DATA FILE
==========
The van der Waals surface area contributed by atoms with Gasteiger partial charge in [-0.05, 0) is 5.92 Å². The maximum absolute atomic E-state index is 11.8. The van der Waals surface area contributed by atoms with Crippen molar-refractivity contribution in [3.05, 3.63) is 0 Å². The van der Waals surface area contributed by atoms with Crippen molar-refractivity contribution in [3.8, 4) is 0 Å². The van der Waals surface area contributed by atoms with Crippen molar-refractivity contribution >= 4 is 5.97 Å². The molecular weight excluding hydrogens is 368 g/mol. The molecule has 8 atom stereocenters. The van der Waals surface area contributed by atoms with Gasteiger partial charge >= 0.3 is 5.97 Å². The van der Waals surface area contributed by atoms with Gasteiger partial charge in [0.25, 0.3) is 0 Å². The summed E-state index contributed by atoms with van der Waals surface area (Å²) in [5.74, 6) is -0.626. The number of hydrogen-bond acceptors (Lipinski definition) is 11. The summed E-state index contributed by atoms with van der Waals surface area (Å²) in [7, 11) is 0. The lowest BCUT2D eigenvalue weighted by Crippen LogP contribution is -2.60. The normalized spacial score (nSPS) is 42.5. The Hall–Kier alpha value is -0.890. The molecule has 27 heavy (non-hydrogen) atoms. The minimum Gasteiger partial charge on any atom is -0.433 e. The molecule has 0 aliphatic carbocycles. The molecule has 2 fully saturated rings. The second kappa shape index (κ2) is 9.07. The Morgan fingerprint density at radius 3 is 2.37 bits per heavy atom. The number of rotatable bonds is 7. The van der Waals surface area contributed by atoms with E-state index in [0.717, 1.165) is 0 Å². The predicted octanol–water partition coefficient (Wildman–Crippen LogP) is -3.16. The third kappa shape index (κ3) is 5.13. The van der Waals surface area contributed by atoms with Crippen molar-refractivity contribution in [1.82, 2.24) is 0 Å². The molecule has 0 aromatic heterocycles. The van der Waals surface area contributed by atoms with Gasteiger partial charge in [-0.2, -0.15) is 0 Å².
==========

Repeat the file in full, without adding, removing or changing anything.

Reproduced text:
The van der Waals surface area contributed by atoms with Gasteiger partial charge in [-0.05, 0) is 5.92 Å². The maximum absolute atomic E-state index is 11.8. The van der Waals surface area contributed by atoms with Crippen molar-refractivity contribution in [3.05, 3.63) is 0 Å². The van der Waals surface area contributed by atoms with Crippen molar-refractivity contribution in [3.8, 4) is 0 Å². The van der Waals surface area contributed by atoms with Crippen molar-refractivity contribution >= 4 is 5.97 Å². The molecular weight excluding hydrogens is 368 g/mol. The molecule has 8 atom stereocenters. The van der Waals surface area contributed by atoms with Gasteiger partial charge >= 0.3 is 5.97 Å². The van der Waals surface area contributed by atoms with Gasteiger partial charge in [0.25, 0.3) is 0 Å². The summed E-state index contributed by atoms with van der Waals surface area (Å²) in [5.74, 6) is -0.626. The number of hydrogen-bond acceptors (Lipinski definition) is 11. The summed E-state index contributed by atoms with van der Waals surface area (Å²) in [7, 11) is 0. The lowest BCUT2D eigenvalue weighted by Crippen LogP contribution is -2.60. The normalized spacial score (nSPS) is 42.5. The Hall–Kier alpha value is -0.890. The molecule has 27 heavy (non-hydrogen) atoms. The minimum Gasteiger partial charge on any atom is -0.433 e. The molecule has 0 aliphatic carbocycles. The molecule has 2 fully saturated rings. The second kappa shape index (κ2) is 9.07. The Morgan fingerprint density at radius 3 is 2.37 bits per heavy atom. The number of rotatable bonds is 7. The van der Waals surface area contributed by atoms with E-state index in [0.717, 1.165) is 0 Å². The predicted octanol–water partition coefficient (Wildman–Crippen LogP) is -3.16. The third kappa shape index (κ3) is 5.13. The van der Waals surface area contributed by atoms with Crippen molar-refractivity contribution in [1.82, 2.24) is 0 Å². The molecule has 0 aromatic heterocycles. The van der Waals surface area contributed by atoms with Gasteiger partial charge in [-0.2, -0.15) is 0 Å².